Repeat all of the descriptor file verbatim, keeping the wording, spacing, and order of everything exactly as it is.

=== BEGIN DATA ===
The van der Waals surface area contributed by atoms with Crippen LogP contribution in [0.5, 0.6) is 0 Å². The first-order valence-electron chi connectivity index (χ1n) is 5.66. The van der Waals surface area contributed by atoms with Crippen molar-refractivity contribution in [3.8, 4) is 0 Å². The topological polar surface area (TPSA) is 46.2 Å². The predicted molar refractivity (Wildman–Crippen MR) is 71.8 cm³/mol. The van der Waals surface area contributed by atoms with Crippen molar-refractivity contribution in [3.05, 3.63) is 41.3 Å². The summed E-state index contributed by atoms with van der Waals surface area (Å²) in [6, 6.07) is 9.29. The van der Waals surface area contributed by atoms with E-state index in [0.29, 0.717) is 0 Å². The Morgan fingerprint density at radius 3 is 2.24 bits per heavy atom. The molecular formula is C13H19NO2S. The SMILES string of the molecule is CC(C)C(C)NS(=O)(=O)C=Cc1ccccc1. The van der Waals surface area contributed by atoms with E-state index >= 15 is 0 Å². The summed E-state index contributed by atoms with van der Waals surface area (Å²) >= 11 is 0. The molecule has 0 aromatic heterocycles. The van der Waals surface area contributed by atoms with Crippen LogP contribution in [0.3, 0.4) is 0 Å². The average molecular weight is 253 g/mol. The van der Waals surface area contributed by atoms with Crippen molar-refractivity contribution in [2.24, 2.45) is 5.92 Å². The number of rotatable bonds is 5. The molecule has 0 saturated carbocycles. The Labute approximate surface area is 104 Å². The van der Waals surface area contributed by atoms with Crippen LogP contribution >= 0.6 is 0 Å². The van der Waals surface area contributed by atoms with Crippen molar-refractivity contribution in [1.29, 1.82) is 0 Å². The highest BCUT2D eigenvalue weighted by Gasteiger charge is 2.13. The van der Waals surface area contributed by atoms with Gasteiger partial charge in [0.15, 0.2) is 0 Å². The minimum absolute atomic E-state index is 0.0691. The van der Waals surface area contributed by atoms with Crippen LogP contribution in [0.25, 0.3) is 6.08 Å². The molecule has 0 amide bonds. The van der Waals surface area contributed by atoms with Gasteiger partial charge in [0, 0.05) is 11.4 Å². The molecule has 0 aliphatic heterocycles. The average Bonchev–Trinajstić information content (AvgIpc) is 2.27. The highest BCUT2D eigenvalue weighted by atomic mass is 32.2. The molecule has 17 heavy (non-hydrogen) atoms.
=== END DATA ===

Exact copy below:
The van der Waals surface area contributed by atoms with Crippen LogP contribution in [0.5, 0.6) is 0 Å². The first-order valence-electron chi connectivity index (χ1n) is 5.66. The van der Waals surface area contributed by atoms with Crippen molar-refractivity contribution in [3.8, 4) is 0 Å². The topological polar surface area (TPSA) is 46.2 Å². The predicted molar refractivity (Wildman–Crippen MR) is 71.8 cm³/mol. The van der Waals surface area contributed by atoms with Crippen molar-refractivity contribution in [3.05, 3.63) is 41.3 Å². The summed E-state index contributed by atoms with van der Waals surface area (Å²) in [6, 6.07) is 9.29. The van der Waals surface area contributed by atoms with E-state index in [0.29, 0.717) is 0 Å². The Morgan fingerprint density at radius 3 is 2.24 bits per heavy atom. The molecular formula is C13H19NO2S. The SMILES string of the molecule is CC(C)C(C)NS(=O)(=O)C=Cc1ccccc1. The van der Waals surface area contributed by atoms with E-state index >= 15 is 0 Å². The summed E-state index contributed by atoms with van der Waals surface area (Å²) >= 11 is 0. The molecule has 0 aromatic heterocycles. The van der Waals surface area contributed by atoms with Crippen LogP contribution in [0.3, 0.4) is 0 Å². The average molecular weight is 253 g/mol. The van der Waals surface area contributed by atoms with Crippen molar-refractivity contribution in [2.24, 2.45) is 5.92 Å². The number of rotatable bonds is 5. The molecule has 0 saturated carbocycles. The Labute approximate surface area is 104 Å². The van der Waals surface area contributed by atoms with Crippen LogP contribution >= 0.6 is 0 Å². The van der Waals surface area contributed by atoms with Crippen molar-refractivity contribution in [1.29, 1.82) is 0 Å². The highest BCUT2D eigenvalue weighted by Gasteiger charge is 2.13. The van der Waals surface area contributed by atoms with Gasteiger partial charge in [0.15, 0.2) is 0 Å². The minimum absolute atomic E-state index is 0.0691. The van der Waals surface area contributed by atoms with Crippen LogP contribution in [0.25, 0.3) is 6.08 Å². The molecule has 0 amide bonds. The van der Waals surface area contributed by atoms with Gasteiger partial charge in [0, 0.05) is 11.4 Å². The molecule has 0 aliphatic heterocycles. The average Bonchev–Trinajstić information content (AvgIpc) is 2.27. The highest BCUT2D eigenvalue weighted by atomic mass is 32.2. The molecule has 17 heavy (non-hydrogen) atoms.